SINGAPORE (Reuters) - Etihad Airways is still talking to Alitalia's creditors as part of a due diligence before a possible investment by the Abu Dhabi airline in the troubled Italian carrier, Etihad's chief executive said.
"With regards to the structural issues, we are in talks with the banks. We are meeting this week in Rome," James Hogan told a media briefing on Tuesday at the Singapore Airshow.
Alitalia and Etihad are in the final stages of due diligence and sources close to the matter say a deal could involve Etihad buying a 40 percent stake for as much as 300 million euros ($409 million).
Last week, Etihad and Alitalia's creditors held talks ahead of a potential investment in the carrier by Etihad, the chief executive of Italy's largest bank by assets UniCredit (CRDI.MI) said.
Hogan said there was still no certainty of a deal, which depends on how the talks progress between both parties.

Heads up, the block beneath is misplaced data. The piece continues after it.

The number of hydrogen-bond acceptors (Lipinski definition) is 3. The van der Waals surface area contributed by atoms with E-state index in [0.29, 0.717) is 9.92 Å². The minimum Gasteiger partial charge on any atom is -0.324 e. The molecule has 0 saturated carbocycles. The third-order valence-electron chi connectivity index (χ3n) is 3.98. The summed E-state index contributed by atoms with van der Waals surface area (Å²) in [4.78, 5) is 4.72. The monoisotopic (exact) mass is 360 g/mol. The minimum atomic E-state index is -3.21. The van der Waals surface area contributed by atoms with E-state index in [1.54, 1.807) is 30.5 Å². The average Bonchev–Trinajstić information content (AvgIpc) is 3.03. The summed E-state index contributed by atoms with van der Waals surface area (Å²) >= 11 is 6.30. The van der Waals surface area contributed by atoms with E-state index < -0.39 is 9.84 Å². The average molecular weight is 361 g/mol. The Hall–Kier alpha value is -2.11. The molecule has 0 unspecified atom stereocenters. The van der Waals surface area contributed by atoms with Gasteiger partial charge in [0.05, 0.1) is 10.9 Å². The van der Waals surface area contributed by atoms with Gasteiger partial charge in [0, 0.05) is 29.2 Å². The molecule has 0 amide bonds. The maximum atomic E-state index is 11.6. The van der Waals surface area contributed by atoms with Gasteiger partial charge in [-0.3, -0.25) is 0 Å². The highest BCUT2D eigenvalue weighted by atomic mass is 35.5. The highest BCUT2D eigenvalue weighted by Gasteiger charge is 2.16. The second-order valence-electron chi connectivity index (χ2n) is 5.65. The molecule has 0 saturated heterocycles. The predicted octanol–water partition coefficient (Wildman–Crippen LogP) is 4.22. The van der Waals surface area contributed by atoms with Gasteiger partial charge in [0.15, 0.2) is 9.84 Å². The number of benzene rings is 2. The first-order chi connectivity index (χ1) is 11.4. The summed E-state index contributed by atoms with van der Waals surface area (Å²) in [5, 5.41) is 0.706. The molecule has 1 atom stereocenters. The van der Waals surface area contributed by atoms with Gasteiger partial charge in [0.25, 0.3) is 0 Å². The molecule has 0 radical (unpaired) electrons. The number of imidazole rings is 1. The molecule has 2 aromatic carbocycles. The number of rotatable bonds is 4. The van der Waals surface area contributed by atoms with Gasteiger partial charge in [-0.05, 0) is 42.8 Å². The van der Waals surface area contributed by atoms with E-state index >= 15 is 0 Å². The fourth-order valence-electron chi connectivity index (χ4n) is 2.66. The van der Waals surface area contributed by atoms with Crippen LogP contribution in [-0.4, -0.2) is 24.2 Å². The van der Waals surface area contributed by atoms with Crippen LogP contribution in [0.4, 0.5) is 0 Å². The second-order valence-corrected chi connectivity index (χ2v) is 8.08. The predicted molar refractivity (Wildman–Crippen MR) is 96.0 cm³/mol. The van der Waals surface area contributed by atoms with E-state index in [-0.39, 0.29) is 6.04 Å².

"We have a task force in Rome sitting alongside the Alitalia teams to see if we can draw up a plan. With respect to my mandate, I won't do anything that takes us off track at Etihad. If we come to an agreement, it will be an Alitalia plan with us as partners," Hogan said.
"At this stage, we are still on due diligence. I can't say whether we are going to complete a deal or not at this stage."
Investing in Alitalia would be Etihad's first sizeable investment in a European legacy carrier and brings with it a host of thorny issues that other potential investors such as Air France-KLM (AF.PA) have not been able to resolve.
"Due diligence is a confidential process and we are working through the issues. And both parties have to agree on a plan, moving forward. And that's where it starts, that's where it finishes."
Lacking large populations in their own countries, the Gulf airlines need to feed more traffic from other countries through their hubs in order to fill their planes after a massive order spree at last year's Dubai Airshow.
(Reporting by Anshuman Daga; Editing by Jeremy Laurence)